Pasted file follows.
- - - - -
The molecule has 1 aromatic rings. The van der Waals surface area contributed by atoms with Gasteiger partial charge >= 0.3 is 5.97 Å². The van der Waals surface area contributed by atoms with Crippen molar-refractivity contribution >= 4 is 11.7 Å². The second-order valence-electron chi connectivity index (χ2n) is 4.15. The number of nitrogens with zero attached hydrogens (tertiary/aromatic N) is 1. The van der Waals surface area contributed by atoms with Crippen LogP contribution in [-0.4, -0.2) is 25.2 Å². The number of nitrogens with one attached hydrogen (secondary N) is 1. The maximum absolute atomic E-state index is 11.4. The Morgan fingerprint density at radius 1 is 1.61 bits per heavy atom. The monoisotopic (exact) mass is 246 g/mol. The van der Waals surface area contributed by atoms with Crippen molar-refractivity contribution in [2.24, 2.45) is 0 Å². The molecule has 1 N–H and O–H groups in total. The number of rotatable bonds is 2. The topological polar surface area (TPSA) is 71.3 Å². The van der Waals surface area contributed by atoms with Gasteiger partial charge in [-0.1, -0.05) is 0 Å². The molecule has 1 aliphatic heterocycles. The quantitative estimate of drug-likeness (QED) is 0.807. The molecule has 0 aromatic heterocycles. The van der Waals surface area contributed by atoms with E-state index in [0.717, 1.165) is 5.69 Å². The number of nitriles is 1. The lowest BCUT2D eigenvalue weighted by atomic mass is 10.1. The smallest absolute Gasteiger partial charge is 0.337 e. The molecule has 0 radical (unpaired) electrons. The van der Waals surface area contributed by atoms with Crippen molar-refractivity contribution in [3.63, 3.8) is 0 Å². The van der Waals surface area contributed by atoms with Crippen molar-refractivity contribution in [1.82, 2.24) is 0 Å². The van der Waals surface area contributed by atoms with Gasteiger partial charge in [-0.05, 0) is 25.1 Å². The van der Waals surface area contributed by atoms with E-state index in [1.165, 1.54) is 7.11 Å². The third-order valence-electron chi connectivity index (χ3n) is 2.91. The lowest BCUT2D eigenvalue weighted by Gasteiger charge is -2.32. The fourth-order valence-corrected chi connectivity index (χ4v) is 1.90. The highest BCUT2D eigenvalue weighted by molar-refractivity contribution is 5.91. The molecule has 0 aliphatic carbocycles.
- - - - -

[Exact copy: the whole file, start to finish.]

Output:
The molecule has 1 aromatic rings. The van der Waals surface area contributed by atoms with Gasteiger partial charge >= 0.3 is 5.97 Å². The van der Waals surface area contributed by atoms with Crippen molar-refractivity contribution >= 4 is 11.7 Å². The second-order valence-electron chi connectivity index (χ2n) is 4.15. The number of nitrogens with zero attached hydrogens (tertiary/aromatic N) is 1. The van der Waals surface area contributed by atoms with Crippen LogP contribution in [-0.4, -0.2) is 25.2 Å². The number of nitrogens with one attached hydrogen (secondary N) is 1. The maximum absolute atomic E-state index is 11.4. The Morgan fingerprint density at radius 1 is 1.61 bits per heavy atom. The monoisotopic (exact) mass is 246 g/mol. The van der Waals surface area contributed by atoms with Crippen molar-refractivity contribution in [2.24, 2.45) is 0 Å². The molecule has 1 N–H and O–H groups in total. The number of rotatable bonds is 2. The topological polar surface area (TPSA) is 71.3 Å². The van der Waals surface area contributed by atoms with Gasteiger partial charge in [-0.1, -0.05) is 0 Å². The molecule has 1 aliphatic heterocycles. The quantitative estimate of drug-likeness (QED) is 0.807. The molecule has 0 aromatic heterocycles. The van der Waals surface area contributed by atoms with E-state index in [0.717, 1.165) is 5.69 Å². The number of nitriles is 1. The lowest BCUT2D eigenvalue weighted by atomic mass is 10.1. The smallest absolute Gasteiger partial charge is 0.337 e. The molecule has 0 radical (unpaired) electrons. The van der Waals surface area contributed by atoms with Crippen molar-refractivity contribution in [3.63, 3.8) is 0 Å². The van der Waals surface area contributed by atoms with Crippen molar-refractivity contribution in [1.82, 2.24) is 0 Å². The van der Waals surface area contributed by atoms with Gasteiger partial charge in [-0.05, 0) is 25.1 Å². The van der Waals surface area contributed by atoms with E-state index in [1.165, 1.54) is 7.11 Å². The third-order valence-electron chi connectivity index (χ3n) is 2.91. The lowest BCUT2D eigenvalue weighted by Gasteiger charge is -2.32. The fourth-order valence-corrected chi connectivity index (χ4v) is 1.90. The highest BCUT2D eigenvalue weighted by molar-refractivity contribution is 5.91. The molecule has 0 aliphatic carbocycles.